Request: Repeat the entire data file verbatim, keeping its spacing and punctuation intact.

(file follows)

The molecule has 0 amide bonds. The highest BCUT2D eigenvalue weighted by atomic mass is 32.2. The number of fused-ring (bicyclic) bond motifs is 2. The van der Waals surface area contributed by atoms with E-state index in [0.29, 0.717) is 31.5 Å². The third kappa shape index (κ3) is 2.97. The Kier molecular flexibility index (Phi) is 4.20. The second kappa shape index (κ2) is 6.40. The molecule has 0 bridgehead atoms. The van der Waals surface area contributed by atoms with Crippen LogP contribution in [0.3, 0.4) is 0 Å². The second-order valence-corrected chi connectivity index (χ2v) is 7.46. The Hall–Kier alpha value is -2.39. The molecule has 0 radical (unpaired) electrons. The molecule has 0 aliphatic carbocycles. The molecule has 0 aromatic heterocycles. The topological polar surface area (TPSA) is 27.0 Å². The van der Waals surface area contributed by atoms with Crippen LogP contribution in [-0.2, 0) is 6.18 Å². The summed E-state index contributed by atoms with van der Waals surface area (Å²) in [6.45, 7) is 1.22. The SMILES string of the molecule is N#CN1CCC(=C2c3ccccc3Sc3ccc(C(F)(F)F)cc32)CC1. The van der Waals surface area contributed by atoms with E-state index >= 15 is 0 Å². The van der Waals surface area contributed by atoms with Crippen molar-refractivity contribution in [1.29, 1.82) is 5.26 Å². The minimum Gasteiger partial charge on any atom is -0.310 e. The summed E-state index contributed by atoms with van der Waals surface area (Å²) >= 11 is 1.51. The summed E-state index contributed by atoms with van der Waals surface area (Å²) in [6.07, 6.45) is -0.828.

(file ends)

The molecule has 0 amide bonds. The highest BCUT2D eigenvalue weighted by atomic mass is 32.2. The number of fused-ring (bicyclic) bond motifs is 2. The van der Waals surface area contributed by atoms with E-state index in [0.29, 0.717) is 31.5 Å². The third kappa shape index (κ3) is 2.97. The Kier molecular flexibility index (Phi) is 4.20. The second kappa shape index (κ2) is 6.40. The molecule has 0 bridgehead atoms. The van der Waals surface area contributed by atoms with Crippen LogP contribution in [0.3, 0.4) is 0 Å². The second-order valence-corrected chi connectivity index (χ2v) is 7.46. The Hall–Kier alpha value is -2.39. The molecule has 0 radical (unpaired) electrons. The molecule has 0 aliphatic carbocycles. The molecule has 0 aromatic heterocycles. The topological polar surface area (TPSA) is 27.0 Å². The van der Waals surface area contributed by atoms with Crippen LogP contribution in [-0.2, 0) is 6.18 Å². The summed E-state index contributed by atoms with van der Waals surface area (Å²) in [6.45, 7) is 1.22. The SMILES string of the molecule is N#CN1CCC(=C2c3ccccc3Sc3ccc(C(F)(F)F)cc32)CC1. The van der Waals surface area contributed by atoms with E-state index >= 15 is 0 Å². The van der Waals surface area contributed by atoms with Crippen molar-refractivity contribution in [1.29, 1.82) is 5.26 Å². The minimum Gasteiger partial charge on any atom is -0.310 e. The summed E-state index contributed by atoms with van der Waals surface area (Å²) >= 11 is 1.51. The summed E-state index contributed by atoms with van der Waals surface area (Å²) in [6.07, 6.45) is -0.828.